US 2747824 A
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Description (OCR text may contain errors)
May 29, 1956 w. E. DARNELL, JR 2,747,824
GARMENT BAGGING DEVICE Filed Oct. 1, 1953 2 Sheets-Sheet 1 William E. Darnell Jr.
May 29, 1956 w. E. DARNELL, JR ,7
GARMENT BAGGING DEVICE Filed 001;. l, 1953 2 Sheets-Sheet 2 F /'g. 4 6 7 T g William E. Darnell, Jr. V z i INVENTOR.
Mm aim WW EM! United States Patent Q i GARMENT BAGGING DEVICE William E. Darnell, In, Mattoon, Ill.
Application October 1, 1953, Serial No. 383,467
2 Claims. (Cl. 248-161) The present invention relates to new and useful improvements in garment bagging devices for use in cleaning and pressing establishments where various types of garments are placed in a paper bag for delivery to customers.
An important object of the invention is to provide a bag holding rack for holding a supply of bags of various sizes in an elevated position and adjacent to a vertically adjustable garment supporting stand to slide a selected bag downwardly over the garment.
Another object is to provide a bag holding rack composed of a plurality of horizontal substantially V-shaped bag supporting arms attached at one end to a rotatable standard and having its other end free and over which a supply of bags is folded to slide a selected bag downwardly over a garment and off the free end of the arm.
A further object is to provide a vertically adjustable garment supporting stand including a telescoping standard equipped with novel locking means holding the standard in raised position.
A still further object is to provide a device of this character of simple and practical construction, which is efiicient and reliable in operation, relatively inexpensive to manufacture and otherwise well adapted for the purpose for which the same is intended.
These together with other objects and advantages which will become subsequently apparent reside in the details of construction and operation as more fully hereinafter described and claimed, reference being had to the accompanying drawings forming a part hereof, wherein like numerals refer to like parts throughout, and in which:
Figure 1 is a perspective view;
Figure 2 is a top plan View;
Figure 3 is an enlarged fragmentary perspective view of the garment supporting stand;
Figure 4 is a vertical sectional view thereof;
Figure 5 is an enlarged fragmentary vertical sectional view thereof and showing the locking ball for the standard;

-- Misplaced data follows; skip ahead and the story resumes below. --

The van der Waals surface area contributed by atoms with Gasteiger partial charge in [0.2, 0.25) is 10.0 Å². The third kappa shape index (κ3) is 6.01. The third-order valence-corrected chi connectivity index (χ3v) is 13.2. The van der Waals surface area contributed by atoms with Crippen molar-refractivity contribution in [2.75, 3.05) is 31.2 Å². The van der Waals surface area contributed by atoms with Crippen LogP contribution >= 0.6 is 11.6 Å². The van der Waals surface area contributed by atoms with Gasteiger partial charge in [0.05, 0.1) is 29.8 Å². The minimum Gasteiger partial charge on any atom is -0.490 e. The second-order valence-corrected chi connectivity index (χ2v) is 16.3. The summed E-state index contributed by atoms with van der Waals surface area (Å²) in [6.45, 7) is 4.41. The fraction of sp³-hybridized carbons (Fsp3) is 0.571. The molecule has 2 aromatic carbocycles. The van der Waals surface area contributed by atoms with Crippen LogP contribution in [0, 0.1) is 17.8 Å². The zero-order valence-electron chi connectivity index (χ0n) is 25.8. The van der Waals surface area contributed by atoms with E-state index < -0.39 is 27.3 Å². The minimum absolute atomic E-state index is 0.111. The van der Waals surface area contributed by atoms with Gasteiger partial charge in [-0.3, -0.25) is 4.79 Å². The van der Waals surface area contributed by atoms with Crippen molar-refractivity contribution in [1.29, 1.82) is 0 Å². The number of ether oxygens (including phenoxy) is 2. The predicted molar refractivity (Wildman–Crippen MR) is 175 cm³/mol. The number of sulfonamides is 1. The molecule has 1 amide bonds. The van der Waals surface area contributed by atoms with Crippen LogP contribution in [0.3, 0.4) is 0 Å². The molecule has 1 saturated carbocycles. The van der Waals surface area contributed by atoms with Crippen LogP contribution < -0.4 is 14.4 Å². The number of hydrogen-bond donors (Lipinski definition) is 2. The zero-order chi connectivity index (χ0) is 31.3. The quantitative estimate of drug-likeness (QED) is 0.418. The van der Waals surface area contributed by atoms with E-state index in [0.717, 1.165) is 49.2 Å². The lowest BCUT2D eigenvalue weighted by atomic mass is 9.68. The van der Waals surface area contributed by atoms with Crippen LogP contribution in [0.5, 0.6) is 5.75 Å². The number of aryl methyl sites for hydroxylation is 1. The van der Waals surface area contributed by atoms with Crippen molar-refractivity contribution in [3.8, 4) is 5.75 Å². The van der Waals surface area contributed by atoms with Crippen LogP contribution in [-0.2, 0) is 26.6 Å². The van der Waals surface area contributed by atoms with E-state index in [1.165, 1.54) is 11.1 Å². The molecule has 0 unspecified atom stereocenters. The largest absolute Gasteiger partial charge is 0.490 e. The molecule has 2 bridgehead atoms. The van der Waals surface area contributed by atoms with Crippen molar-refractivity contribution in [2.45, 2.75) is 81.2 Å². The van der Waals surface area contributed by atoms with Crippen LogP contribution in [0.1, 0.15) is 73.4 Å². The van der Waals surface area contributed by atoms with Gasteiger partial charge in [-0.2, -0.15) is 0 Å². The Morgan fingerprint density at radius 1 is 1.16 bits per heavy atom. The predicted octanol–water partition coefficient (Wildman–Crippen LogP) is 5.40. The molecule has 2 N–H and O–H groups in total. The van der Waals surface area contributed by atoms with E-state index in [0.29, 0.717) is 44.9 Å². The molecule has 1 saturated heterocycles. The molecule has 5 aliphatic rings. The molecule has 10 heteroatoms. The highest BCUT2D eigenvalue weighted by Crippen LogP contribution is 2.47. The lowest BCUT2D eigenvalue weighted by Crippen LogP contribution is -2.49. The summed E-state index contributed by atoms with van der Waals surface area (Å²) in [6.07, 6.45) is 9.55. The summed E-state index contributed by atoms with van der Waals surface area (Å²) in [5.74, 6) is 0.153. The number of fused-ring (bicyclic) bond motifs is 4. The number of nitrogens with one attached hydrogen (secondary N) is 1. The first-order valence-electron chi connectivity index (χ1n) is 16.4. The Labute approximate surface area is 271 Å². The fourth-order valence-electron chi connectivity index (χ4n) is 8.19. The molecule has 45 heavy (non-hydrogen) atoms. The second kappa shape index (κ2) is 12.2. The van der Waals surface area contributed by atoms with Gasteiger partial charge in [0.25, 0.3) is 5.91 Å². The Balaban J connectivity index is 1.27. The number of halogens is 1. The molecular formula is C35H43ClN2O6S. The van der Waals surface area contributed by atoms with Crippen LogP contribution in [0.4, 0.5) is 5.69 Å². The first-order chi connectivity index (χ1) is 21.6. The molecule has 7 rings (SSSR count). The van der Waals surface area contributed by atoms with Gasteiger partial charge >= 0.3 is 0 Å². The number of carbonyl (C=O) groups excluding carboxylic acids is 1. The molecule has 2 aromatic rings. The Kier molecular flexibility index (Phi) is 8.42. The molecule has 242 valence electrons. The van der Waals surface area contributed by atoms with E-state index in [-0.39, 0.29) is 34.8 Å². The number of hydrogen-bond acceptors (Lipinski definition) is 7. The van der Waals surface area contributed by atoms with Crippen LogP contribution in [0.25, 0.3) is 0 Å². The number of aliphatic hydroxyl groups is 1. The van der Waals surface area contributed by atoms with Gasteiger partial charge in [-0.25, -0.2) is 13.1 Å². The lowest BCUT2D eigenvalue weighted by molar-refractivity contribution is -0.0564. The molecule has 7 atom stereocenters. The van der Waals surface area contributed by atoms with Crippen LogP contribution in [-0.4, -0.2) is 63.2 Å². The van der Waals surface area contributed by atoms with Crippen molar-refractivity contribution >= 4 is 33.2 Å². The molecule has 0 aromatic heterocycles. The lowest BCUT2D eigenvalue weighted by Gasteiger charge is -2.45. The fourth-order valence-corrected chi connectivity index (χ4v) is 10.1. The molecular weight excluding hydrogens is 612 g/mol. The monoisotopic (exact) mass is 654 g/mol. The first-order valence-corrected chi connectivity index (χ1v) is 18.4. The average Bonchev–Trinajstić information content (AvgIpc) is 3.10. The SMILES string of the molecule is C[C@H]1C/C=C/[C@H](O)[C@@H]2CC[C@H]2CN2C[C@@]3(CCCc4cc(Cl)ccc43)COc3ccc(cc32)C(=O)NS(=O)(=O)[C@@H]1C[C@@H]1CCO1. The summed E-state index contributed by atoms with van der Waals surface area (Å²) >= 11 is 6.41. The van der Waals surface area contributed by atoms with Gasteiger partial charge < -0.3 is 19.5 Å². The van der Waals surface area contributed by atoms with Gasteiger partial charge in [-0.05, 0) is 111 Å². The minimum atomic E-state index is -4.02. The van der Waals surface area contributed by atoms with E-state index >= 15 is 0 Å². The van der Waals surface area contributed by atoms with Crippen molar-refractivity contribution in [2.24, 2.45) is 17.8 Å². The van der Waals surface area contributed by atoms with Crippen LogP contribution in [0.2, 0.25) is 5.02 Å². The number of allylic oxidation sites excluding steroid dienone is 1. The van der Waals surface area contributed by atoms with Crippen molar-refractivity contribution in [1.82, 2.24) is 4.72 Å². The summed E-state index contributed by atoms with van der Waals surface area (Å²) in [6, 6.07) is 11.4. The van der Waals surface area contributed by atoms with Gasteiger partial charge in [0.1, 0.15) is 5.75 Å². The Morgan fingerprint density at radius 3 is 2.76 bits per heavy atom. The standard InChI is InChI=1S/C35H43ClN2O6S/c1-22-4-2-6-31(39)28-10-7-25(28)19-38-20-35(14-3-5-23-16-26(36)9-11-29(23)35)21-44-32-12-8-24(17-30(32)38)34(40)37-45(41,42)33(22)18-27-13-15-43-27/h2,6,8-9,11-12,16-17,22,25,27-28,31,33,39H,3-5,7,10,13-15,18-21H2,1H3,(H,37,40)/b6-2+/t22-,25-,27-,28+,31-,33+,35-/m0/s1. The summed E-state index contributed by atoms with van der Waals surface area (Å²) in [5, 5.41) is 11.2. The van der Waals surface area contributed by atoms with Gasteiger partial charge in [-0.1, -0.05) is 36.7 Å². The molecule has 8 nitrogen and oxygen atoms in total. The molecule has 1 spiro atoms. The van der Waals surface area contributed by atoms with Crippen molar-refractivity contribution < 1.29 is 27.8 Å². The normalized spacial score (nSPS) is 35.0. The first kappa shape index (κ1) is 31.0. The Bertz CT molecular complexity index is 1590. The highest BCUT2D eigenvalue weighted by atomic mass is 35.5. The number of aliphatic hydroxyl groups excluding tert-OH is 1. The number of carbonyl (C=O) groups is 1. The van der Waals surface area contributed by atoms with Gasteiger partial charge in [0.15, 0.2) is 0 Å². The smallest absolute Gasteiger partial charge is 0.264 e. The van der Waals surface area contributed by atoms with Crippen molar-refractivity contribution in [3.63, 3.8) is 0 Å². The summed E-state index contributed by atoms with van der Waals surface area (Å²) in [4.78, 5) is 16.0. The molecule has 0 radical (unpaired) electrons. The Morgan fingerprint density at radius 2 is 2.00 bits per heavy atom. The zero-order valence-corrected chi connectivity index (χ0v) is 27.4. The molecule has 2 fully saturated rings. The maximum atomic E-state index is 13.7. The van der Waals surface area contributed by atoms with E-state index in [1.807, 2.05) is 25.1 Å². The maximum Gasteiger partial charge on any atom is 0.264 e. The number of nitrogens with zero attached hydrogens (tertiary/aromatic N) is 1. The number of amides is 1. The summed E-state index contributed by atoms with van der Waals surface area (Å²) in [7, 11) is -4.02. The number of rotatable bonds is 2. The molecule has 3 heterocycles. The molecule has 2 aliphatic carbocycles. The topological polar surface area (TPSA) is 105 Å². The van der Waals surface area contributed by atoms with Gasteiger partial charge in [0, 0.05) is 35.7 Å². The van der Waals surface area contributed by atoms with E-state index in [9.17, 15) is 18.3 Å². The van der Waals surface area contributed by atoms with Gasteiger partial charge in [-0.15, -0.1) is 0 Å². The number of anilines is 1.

Figure 6 is a perspective view of a modified supporting structure for the bag holding rack;
Figure 7 is a further modification thereof;
Figure 8 is an enlarged fragmentary side elevational view of the rotatable tray carried by the bag holding rack; and
Figure 9 is a fragmentary sectional view taken on a line 99 of Figure 5.
Referring now to the drawings in detail, wherein for the purpose of illustration, I have disclosed a preferred embodiment of my invention, the numeral 5 designates the bag holding rack generally and 6 is the garment supporting stand. I
The rack 5 comprises a fiat base 7 having a socket 8 at its center in which the lower end of a standard 9 is supported. A cap 10 is rotatably mounted on top of the standard and to which a plurality of substantially V-shaped bag supporting arms 11 are suitable secured with one end 2,747,824 Patented May 29, 1956 12 of the arms anchored to the cap and projecting substantially radially therefrom while the other ends 13 of the arms are free and are supported in a horizontal position at one side of and spaced from the standard. The free end portions 13 of the arms are adapted to hold a supply of paper bags 14 of various sizes folded over the arms.
A tray 15 is rotatably supported on the standard 9 by means of a collar 16.
In Figure 6, the cap 17 for the group of arms 18 is shown supported at the lower end of an overhead vertical rod 19 which is attached to a wall 20 by a bracket 21 and in Figure 7 a similar overhead supporting rod 22 is shown for the cap 23 and arms 24 and with the rod 22 attached at its upper end to ceiling 25.